Before describing how Google came to this point, what its engineers are trying to do, and where it all might lead, a full-disclosure note. Eric Schmidt of Google is an important figure in this saga. By chance, and because he and his wife were Atlantic readers, Schmidt and his family had become friends of my family long before he joined Google as CEO in 2001, and we have stayed in touch. For this story, I did not talk with him except in one official on-the-record interview in late March, after I had finished my other reporting at Google HQ.

Let’s start with the diagnosis: If you are looking at the troubled ecology of news from Google’s point of view, how do you define the problem to be solved? You would accept from the outset that something “historic,” “epochal,” “devastating,” “unprecedented,” “irresistible,” and so on was happening to the news business—all terms I heard used in interviews to describe the challenges facing newspapers in particular and the journalism business more broadly.

“There really is no single cause,” I was told by Josh Cohen, a former Web-news manager for Reuters who now directs Google’s dealings with publishers and broadcasters, at his office in New York. “Rather, you could pick any single cause, and that on its own would be enough to explain the problems—except it’s not on its own.” The most obvious cause is that classified advertising, traditionally 30 to 40 percent of a newspaper’s total revenue, is disappearing in a rush to online sites. “There are a lot of people in the business who think that in the not-too-distant future, the classified share of a paper’s revenue will go to zero,” Cohen said. “Stop right there. In any business, if you lose a third of your revenue, you’re going to be in serious trouble.”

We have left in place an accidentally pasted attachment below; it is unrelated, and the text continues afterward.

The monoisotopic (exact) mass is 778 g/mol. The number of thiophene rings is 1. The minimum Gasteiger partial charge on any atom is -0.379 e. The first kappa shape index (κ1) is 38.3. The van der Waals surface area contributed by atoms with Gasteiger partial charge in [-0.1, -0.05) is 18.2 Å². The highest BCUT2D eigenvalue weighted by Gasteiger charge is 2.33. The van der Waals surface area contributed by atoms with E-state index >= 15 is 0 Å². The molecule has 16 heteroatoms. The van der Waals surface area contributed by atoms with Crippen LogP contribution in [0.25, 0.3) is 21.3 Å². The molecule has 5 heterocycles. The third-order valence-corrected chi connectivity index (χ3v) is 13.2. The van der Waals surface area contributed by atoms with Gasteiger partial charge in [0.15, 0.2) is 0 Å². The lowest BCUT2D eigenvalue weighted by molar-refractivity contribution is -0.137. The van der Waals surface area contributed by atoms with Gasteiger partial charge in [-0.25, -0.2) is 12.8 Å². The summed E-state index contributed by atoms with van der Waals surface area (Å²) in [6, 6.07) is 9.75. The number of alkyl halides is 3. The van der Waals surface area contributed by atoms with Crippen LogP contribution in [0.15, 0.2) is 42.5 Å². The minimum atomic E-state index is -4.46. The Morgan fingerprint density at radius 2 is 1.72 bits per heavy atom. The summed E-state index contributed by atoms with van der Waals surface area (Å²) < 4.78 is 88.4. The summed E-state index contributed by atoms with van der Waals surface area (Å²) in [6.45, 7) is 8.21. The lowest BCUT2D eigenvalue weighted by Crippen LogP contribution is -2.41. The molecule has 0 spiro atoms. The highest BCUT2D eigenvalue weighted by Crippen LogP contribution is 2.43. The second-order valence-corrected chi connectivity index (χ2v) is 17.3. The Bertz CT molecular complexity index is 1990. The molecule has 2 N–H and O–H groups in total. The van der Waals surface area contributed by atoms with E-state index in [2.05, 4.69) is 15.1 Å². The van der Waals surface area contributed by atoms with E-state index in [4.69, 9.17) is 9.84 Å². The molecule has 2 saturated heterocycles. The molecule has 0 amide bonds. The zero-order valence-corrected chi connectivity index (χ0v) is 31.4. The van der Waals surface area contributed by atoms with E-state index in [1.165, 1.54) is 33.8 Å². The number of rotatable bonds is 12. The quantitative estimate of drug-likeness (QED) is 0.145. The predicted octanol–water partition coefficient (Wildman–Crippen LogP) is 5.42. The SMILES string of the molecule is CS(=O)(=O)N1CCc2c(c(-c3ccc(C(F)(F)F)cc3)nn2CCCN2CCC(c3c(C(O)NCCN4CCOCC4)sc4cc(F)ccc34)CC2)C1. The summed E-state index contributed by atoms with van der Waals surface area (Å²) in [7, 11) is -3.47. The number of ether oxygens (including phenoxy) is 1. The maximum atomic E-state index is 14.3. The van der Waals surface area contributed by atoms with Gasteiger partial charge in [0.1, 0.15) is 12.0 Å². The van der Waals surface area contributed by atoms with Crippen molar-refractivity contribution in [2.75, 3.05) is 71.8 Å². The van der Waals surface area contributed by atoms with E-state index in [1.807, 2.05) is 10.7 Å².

You can’t stop right there, Cohen said, and he went through the list of the other, related trends weighing on newspapers in particular, each pointing downward and each making the others worse. First, the relentless decline of circulation—“fewer people using your product,” as he put it. Then, the consequent defection of advertisers from the lucrative “display” category—the big ads for cars, banks, airlines—as well as from classifieds. The typical newspaper costs much more to print and deliver than a subscriber pays. Its business rationale is as an advertising-delivery vehicle, with 80 percent of the typical paper’s total revenue coming from ads. That’s what’s going away. In hopes of preserving that advertising model, newspapers have decided to defend their hold on the public’s attention by giving away, online, the very information they were trying to sell in print. However that decision looks in the long run, for now it has created a rising generation of “customers” who are out of the habit of reading on paper and are conditioned to think that information should be free.